But to extend this to a true partnership brand marketing program, other elements such as a joint selling and distribution team between both companies should occur with the goal of gaining incremental and sustained distribution. Other elements, including corporate programs, could come into play.

And even greater challenge and desirable end result is to create an umbrella strategic Partnership Brand Marketing program in which at least three companies and brands align to share in their distribution and marketing programs, with the goal of providing even greater value to all three company's customers.

And the best part is that, ultimately, the customer, the consumer, and the buyer win: They are introduced to several brands, initiatives, new products, new features, and a host of other promotional activities designed to induce trial and build loyalty while providing value.

Though targeted distribution has been proven a clear and successful strategy for ensuring success for a brand, fewer brands are actually capitalizing on marketing alliances to obtain alternative distribution for their brand.

Case in Point

Recently, our company, PBM Marketing Solutions, created a national strategic partnership brand marketing program on behalf of LEGOLAND California and Volvo Cars of North America.

Rather than creating just a marketing sponsorship or promotional program, we developed a multi-level marketing partnership that now extends far beyond the promotional arena. This includes cross promotions, joint advertising, a dealer component, marketing exposure on the national auto show circuit, a life-size Volvo LEGO car placed in high-trafficked areas, Volvo cars placed at LEGOLAND California, LEGOLAND marketed in the Volvo auto dealer channel, special events, corporate/employee programs, as well as safety awareness activities.

As a result of this partnership brand marketing program, Volvo can now reach customers in a channel where it does not compete—the theme park industry—and LEGOLAND California and the LEGO brand can now reach customers in a channel where it does not compete: automotive.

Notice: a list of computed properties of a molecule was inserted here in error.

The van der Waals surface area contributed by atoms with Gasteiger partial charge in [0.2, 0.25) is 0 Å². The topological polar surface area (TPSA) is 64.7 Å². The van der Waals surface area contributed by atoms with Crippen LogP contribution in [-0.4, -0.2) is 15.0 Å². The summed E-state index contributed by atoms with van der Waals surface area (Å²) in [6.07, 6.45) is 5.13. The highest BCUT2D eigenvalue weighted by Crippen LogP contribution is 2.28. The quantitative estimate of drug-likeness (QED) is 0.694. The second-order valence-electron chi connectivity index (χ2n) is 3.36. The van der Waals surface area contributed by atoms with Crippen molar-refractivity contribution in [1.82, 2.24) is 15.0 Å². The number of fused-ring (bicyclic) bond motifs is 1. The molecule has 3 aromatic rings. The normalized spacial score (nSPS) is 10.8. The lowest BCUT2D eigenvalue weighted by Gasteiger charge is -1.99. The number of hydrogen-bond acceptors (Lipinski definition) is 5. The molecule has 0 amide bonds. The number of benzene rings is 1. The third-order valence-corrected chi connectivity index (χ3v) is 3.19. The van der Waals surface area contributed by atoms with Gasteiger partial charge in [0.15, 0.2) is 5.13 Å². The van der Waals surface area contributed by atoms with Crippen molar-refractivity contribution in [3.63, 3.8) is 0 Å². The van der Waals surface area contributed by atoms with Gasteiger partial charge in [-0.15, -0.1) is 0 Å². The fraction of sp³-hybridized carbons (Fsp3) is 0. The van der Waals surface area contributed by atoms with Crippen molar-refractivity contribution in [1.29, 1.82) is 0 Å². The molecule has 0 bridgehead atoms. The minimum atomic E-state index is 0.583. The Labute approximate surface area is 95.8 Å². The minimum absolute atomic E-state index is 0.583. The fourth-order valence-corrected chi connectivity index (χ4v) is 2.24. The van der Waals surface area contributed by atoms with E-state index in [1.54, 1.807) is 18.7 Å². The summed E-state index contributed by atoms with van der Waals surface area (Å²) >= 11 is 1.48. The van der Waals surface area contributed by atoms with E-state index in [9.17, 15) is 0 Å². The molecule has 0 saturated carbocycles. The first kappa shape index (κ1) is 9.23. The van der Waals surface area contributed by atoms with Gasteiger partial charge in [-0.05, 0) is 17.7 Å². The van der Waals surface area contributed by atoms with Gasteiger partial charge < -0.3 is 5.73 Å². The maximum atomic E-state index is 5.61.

* * *

It is key to realize that companies and brands have two types of equity. First is their brand equity—but of equal validity is a company or brand's distribution equity.

The brand equity is the value that consumers and buyers feel about the brands that they are loyal to, whereas distribution equity is a brand's foothold, strength, and presence where the products are actually sold.

Being able to parlay a marketing partnership into an ongoing alliance to help gain further distribution and sales takes partnerships to a higher level. In fact, often a marketing alliance can have more than just one promotion built into it—it can feature multiple program layers that can transcend the supermarket to include the Internet with web-site links, on-pack messages and co-branding placed in alternative channels as well as unique locations where consumers are most apt to see your product.

In today's busy world of brand marketing, utilizing the strength of marketing alliances to get product into new channels and venues is an essential marketing tool to generate incremental sales.

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ABOUT THE AUTHOR
image of Gregory Pollack

Gregory J. Pollack is founder and president of PBM Marketing Solutions (www.pbmmarketing.com), a partnership brand marketing company. He can be reached via gpollack@pbmmarketing.com.